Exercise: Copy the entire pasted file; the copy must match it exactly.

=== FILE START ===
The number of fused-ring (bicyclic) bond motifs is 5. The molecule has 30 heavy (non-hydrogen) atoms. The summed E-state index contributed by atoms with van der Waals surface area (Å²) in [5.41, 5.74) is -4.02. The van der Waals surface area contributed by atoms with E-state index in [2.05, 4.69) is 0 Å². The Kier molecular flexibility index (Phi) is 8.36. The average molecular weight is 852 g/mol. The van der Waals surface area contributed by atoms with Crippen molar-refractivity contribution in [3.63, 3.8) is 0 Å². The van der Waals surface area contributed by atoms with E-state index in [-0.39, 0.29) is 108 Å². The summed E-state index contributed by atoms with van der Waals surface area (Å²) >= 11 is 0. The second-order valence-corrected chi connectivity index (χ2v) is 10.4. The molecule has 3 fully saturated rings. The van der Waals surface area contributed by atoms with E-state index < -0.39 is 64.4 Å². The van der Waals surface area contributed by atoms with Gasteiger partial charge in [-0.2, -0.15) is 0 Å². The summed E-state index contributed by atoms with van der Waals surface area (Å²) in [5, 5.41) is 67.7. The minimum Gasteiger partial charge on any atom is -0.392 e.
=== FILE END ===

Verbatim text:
The number of fused-ring (bicyclic) bond motifs is 5. The molecule has 30 heavy (non-hydrogen) atoms. The summed E-state index contributed by atoms with van der Waals surface area (Å²) in [5.41, 5.74) is -4.02. The van der Waals surface area contributed by atoms with E-state index in [2.05, 4.69) is 0 Å². The Kier molecular flexibility index (Phi) is 8.36. The average molecular weight is 852 g/mol. The van der Waals surface area contributed by atoms with Crippen molar-refractivity contribution in [3.63, 3.8) is 0 Å². The van der Waals surface area contributed by atoms with E-state index in [-0.39, 0.29) is 108 Å². The summed E-state index contributed by atoms with van der Waals surface area (Å²) >= 11 is 0. The second-order valence-corrected chi connectivity index (χ2v) is 10.4. The molecule has 3 fully saturated rings. The van der Waals surface area contributed by atoms with E-state index < -0.39 is 64.4 Å². The van der Waals surface area contributed by atoms with Gasteiger partial charge in [-0.2, -0.15) is 0 Å². The summed E-state index contributed by atoms with van der Waals surface area (Å²) in [5, 5.41) is 67.7. The minimum Gasteiger partial charge on any atom is -0.392 e.